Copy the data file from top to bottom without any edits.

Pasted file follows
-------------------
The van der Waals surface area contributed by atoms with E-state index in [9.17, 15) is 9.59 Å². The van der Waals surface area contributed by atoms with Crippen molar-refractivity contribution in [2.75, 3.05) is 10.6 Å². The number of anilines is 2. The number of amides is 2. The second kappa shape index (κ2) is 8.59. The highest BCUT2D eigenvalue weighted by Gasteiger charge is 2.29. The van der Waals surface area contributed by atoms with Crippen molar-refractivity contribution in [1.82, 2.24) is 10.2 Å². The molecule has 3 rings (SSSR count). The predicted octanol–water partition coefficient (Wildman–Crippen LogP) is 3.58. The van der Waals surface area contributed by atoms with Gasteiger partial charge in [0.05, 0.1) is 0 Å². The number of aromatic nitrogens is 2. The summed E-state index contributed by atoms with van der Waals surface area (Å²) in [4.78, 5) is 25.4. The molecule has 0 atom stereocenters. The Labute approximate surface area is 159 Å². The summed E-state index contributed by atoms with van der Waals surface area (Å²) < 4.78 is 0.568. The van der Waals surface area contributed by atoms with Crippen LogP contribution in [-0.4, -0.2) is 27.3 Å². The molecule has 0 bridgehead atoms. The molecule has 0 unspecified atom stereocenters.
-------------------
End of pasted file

The van der Waals surface area contributed by atoms with E-state index in [9.17, 15) is 9.59 Å². The van der Waals surface area contributed by atoms with Crippen molar-refractivity contribution in [2.75, 3.05) is 10.6 Å². The number of anilines is 2. The number of amides is 2. The second kappa shape index (κ2) is 8.59. The highest BCUT2D eigenvalue weighted by Gasteiger charge is 2.29. The van der Waals surface area contributed by atoms with Crippen molar-refractivity contribution in [1.82, 2.24) is 10.2 Å². The molecule has 3 rings (SSSR count). The predicted octanol–water partition coefficient (Wildman–Crippen LogP) is 3.58. The van der Waals surface area contributed by atoms with Gasteiger partial charge in [0.05, 0.1) is 0 Å². The number of aromatic nitrogens is 2. The summed E-state index contributed by atoms with van der Waals surface area (Å²) in [4.78, 5) is 25.4. The molecule has 0 atom stereocenters. The Labute approximate surface area is 159 Å². The summed E-state index contributed by atoms with van der Waals surface area (Å²) < 4.78 is 0.568. The van der Waals surface area contributed by atoms with Crippen LogP contribution in [-0.4, -0.2) is 27.3 Å². The molecule has 0 bridgehead atoms. The molecule has 0 unspecified atom stereocenters.